Mobile apps that are still functional while offline present a challenge. But when those apps represent the business of an enterprise, the challenges multiply. Build upon the patterns that we learned for creating collaborative occasionally-connected mobile apps for Windows, and extend them to integrate with a back end database. Represent the complex state-transitions and workflows of a business system. Identify security boundaries and federate authentication to Active Directory. When you are finished with this course, you will have all the tools you need to build a robust business application that works as well offline as it does online.
Mathematician and software developer, Michael L Perry applies formal proof to creating reliable software. He has developed a method starting from the works of the greats (Meyer, Rumbaugh, Knuth), and embodied it in his open-source frameworks (Update Controls and Correspondence).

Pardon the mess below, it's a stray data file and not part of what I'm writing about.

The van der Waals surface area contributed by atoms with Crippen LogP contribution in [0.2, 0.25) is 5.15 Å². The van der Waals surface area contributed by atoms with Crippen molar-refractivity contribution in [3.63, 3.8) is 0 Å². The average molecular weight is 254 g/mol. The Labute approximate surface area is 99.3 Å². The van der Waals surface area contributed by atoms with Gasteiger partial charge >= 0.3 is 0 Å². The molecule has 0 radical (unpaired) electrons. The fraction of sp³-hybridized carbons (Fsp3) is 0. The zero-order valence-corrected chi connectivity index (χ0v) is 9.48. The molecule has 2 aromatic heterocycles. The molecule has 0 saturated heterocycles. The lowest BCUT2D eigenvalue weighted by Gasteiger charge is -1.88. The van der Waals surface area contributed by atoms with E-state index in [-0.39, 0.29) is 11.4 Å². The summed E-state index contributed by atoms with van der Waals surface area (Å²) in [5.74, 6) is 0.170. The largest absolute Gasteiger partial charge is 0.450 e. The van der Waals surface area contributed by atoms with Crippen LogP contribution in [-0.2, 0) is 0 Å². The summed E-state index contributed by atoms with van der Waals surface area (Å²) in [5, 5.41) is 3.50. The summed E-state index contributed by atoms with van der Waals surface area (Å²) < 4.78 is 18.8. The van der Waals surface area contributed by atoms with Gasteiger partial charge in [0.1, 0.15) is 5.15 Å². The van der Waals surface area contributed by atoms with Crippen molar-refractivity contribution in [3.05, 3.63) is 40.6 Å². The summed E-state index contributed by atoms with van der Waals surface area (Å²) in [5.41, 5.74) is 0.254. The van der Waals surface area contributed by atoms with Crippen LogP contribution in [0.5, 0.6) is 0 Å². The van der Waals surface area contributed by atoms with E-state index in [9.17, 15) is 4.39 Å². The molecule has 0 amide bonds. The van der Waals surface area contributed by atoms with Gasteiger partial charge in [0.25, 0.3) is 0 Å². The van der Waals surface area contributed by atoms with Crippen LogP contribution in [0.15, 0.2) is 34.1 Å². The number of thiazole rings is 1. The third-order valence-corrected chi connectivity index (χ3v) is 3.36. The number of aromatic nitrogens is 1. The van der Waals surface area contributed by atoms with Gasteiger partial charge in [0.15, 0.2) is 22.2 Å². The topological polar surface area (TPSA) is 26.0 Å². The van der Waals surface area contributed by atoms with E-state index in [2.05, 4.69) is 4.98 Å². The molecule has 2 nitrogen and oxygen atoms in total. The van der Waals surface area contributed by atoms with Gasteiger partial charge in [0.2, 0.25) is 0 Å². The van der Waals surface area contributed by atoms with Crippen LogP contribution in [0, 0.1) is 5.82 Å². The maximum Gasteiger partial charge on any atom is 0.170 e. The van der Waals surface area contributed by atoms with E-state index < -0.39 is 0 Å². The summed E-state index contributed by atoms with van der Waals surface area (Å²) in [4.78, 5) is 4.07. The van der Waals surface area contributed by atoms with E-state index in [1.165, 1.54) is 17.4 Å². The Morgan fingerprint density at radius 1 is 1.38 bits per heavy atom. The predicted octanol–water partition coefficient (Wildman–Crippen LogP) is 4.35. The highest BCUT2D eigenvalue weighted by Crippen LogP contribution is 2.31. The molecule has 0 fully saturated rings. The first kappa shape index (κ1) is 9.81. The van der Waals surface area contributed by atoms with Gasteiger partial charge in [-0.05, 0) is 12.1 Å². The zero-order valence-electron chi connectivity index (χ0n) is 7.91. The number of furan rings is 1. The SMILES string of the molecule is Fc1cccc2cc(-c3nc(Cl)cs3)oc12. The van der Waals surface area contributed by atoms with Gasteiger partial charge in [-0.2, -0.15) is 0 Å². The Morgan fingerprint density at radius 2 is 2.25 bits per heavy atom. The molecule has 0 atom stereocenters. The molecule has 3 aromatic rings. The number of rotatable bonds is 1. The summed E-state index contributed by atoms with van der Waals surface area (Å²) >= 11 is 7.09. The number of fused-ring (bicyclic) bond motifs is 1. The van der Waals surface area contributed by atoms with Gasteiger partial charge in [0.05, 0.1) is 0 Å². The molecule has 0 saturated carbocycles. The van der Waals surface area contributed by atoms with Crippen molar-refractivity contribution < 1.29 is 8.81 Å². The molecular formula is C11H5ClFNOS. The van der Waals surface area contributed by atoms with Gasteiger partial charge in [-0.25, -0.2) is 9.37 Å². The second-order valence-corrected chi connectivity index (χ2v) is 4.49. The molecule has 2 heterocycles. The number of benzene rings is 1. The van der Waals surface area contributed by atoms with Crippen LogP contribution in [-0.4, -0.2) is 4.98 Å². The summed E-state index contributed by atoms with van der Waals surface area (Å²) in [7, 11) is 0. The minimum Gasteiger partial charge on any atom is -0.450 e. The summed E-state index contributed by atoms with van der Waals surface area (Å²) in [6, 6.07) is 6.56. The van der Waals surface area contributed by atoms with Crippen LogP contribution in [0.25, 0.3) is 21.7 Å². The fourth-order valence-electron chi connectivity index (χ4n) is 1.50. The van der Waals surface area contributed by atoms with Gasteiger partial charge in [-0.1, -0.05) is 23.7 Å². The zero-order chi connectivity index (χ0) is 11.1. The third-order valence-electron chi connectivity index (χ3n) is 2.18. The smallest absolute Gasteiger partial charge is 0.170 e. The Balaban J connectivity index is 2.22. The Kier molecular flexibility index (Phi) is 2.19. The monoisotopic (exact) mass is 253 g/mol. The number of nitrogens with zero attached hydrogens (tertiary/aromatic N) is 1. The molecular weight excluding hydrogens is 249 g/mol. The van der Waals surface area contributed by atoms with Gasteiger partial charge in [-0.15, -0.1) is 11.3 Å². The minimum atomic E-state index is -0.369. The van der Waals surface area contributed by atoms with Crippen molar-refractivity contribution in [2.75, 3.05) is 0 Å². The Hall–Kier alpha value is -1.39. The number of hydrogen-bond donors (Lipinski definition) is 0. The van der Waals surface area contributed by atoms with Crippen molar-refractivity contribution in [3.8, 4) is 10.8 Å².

Historical Modeling - Hello, this is Michael L. Perry. Welcome to Occasionally Connected Windows Mobile Apps: Enterprise Line of Business. I'm really excited about this course because it gives you all the tools that you need in order to build mobile apps that are useful for doing real work. These mobile apps will work just as well while they're offline as while they're online. The queue of the users changes so that they can exchange that information with other app users and with the back-end database. We'll kick things off with historical modeling and that's a way of modeling application state as the relationships among partially ordered facts. This skill is going to be crucial for a number of reasons, not the least of which is keeping mobile devices in sync. It's really hard to synchronize an object model or a relational model but a historical model is quite easy to synchronize. Now this course builds upon my previous one, Occasionally Connected Windows Mobile Apps: Collaboration. If you haven't watched it yet, you're going to want to go back and watch it now because that gives you all the patterns that you're going to need in order to build the app. But don't worry too much about all the code that we build inside of that course because I've taken the reusable parts of it and turned it into an open source project. That's the Rover Mobile app toolkit which you can find at rovermob. net. Now this course isn't intended as a tutorial on that open source library. I've just simply open sourced it so that you can follow along more easily. What we're going to be doing in this course is building a field service application. We're going to build that application on top of Rover Mobile so that we don't have to repeat all the lessons from the previous course.